This is a team-created, standards-based rubric for informative/explanatory analytical writing with "I can" statements as well as space for comments.
This is a team-created, standards-based rubric for narrative writing with "I can" statements as well as space for comments.
After studying utopian literature, students design their own utopian society, publishing the explanation of their ideal world on a blog. As they blog about their utopia, students establish the habits, practices, and organizing social structures that citizens will follow in their utopian societies. They begin by brainstorming ideas about what a perfect society would be like and then, in groups, begin to plan their project. Next, they become familiar with the blogging process, including legal guidelines and the specific site they will be using. Over several class sessions, students work on their blogs comparing their work to a rubric. Finally, after students visit one another's blogs and provide constructive and supportive feedback, they reflect on their own work. The lesson plan includes alternative handouts for classrooms where computer or blog access is limited. In this alternative, students complete the same basic activities, but publish their work using a Flip Book.
In this lesson, students will perform a comparative close reading of select informational texts from the Scottsboro Boys trials alongside sections from To Kill a Mockingbird. Students analyze the two trials and the characters and arguments involved in them to see how fictional â€œtruthâ€ both mirrors and departs from the factual experience that inspired it.
This is an activity to help students create characters for narrative writing or creative writing. Some students struggle to develop a character for a story and therefore creative writing becomes frustrating for them. This is a great way to help students think about their character with more depth.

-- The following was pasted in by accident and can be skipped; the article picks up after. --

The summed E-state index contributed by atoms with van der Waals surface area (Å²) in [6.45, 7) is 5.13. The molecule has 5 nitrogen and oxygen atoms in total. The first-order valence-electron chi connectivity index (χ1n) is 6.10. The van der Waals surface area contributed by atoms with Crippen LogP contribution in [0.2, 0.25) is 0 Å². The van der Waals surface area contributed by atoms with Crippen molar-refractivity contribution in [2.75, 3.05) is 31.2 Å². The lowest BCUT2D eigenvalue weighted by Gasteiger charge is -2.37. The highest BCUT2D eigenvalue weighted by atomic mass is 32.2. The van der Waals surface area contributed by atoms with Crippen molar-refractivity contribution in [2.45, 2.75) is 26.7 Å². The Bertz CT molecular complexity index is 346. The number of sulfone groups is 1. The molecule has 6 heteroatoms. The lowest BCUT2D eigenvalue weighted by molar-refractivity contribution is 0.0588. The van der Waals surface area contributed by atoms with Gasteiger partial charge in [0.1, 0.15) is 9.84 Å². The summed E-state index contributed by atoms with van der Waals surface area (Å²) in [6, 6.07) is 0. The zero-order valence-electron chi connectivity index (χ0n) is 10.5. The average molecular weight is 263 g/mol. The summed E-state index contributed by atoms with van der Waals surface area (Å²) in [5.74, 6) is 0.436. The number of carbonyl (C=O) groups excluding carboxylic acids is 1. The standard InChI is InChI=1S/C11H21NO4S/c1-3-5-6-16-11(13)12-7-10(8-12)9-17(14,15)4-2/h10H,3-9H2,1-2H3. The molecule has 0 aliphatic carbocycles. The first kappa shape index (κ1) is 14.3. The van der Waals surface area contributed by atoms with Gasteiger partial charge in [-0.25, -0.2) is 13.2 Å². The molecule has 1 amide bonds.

A template to use to help students develop a flash fiction plot. The plot structure is used as an outline to help keep students on track. This template only works for flash fiction and would need to be modified for narrative writing. You may copy the outline and edit as necessary.
What is scary, and why does it fascinate us? How do writers and storytellers scare us? This lesson plan invites students to answer these questions by exploring their own scary stories and scary short stories and books. The lesson culminates in a Fright Fair, where students share scary projects that they have created, including posters, multimedia projects, and creative writing.
"The Lady Sings the Blues" is a multi-modal murder mystery project created as a model for use with freshmen in their final writing unit for Honors English. In a multi-modal writing project, students can incorporate images, sound (music, podcasts, voice-overs), video, animation, clip art, etc. into their writing. Students will create and publish a variety of genres which will each give clues for the reader to discover "who done it."
After reading The Odyssey, students will write their own hero's journey narrative using Joseph Campbell's twelve steps of the hero's journey. Although students may choose to write a story set in Greek mythology, they can choose any setting for their story. Before writing, the students will discuss the hero journey in the Odyssey and popular books and movies. Then they will write their own hero's journey story with an original character and plot. Students will be assessed on development of their introduction, plot, and conclusion as well as character development, setting, and theme (lesson learned.) They will also be assessed on their organization (structure and transitions), style, voice, and mechanics. This unit was created for a classroom of tier two and tier three students who often struggle with organizing their thoughts for writing.